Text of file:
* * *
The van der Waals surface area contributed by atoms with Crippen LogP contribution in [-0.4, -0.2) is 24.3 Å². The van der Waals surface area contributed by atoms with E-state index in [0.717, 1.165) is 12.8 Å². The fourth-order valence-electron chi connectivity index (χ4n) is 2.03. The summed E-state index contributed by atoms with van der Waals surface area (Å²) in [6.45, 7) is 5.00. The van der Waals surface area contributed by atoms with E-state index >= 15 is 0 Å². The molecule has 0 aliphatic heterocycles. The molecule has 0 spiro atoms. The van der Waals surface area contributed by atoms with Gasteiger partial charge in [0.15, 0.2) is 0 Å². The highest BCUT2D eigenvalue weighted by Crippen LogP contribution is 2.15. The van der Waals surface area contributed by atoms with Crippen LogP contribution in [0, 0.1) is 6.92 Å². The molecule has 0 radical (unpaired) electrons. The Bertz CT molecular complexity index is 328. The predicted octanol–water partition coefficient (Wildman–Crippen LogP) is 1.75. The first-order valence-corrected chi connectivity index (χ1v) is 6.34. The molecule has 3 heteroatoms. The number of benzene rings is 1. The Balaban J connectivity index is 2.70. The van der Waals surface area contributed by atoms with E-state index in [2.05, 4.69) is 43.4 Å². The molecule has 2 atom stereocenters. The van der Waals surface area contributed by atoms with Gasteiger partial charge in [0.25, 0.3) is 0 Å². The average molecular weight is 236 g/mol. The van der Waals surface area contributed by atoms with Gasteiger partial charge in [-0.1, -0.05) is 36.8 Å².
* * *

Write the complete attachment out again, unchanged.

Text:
The van der Waals surface area contributed by atoms with Crippen LogP contribution in [-0.4, -0.2) is 24.3 Å². The van der Waals surface area contributed by atoms with E-state index in [0.717, 1.165) is 12.8 Å². The fourth-order valence-electron chi connectivity index (χ4n) is 2.03. The summed E-state index contributed by atoms with van der Waals surface area (Å²) in [6.45, 7) is 5.00. The van der Waals surface area contributed by atoms with E-state index >= 15 is 0 Å². The molecule has 0 aliphatic heterocycles. The molecule has 0 spiro atoms. The van der Waals surface area contributed by atoms with Gasteiger partial charge in [0.15, 0.2) is 0 Å². The highest BCUT2D eigenvalue weighted by Crippen LogP contribution is 2.15. The van der Waals surface area contributed by atoms with Crippen LogP contribution in [0, 0.1) is 6.92 Å². The molecule has 0 radical (unpaired) electrons. The Bertz CT molecular complexity index is 328. The predicted octanol–water partition coefficient (Wildman–Crippen LogP) is 1.75. The first-order valence-corrected chi connectivity index (χ1v) is 6.34. The molecule has 3 heteroatoms. The number of benzene rings is 1. The Balaban J connectivity index is 2.70. The van der Waals surface area contributed by atoms with E-state index in [2.05, 4.69) is 43.4 Å². The molecule has 2 atom stereocenters. The van der Waals surface area contributed by atoms with Gasteiger partial charge in [0.25, 0.3) is 0 Å². The average molecular weight is 236 g/mol. The van der Waals surface area contributed by atoms with Gasteiger partial charge in [-0.1, -0.05) is 36.8 Å².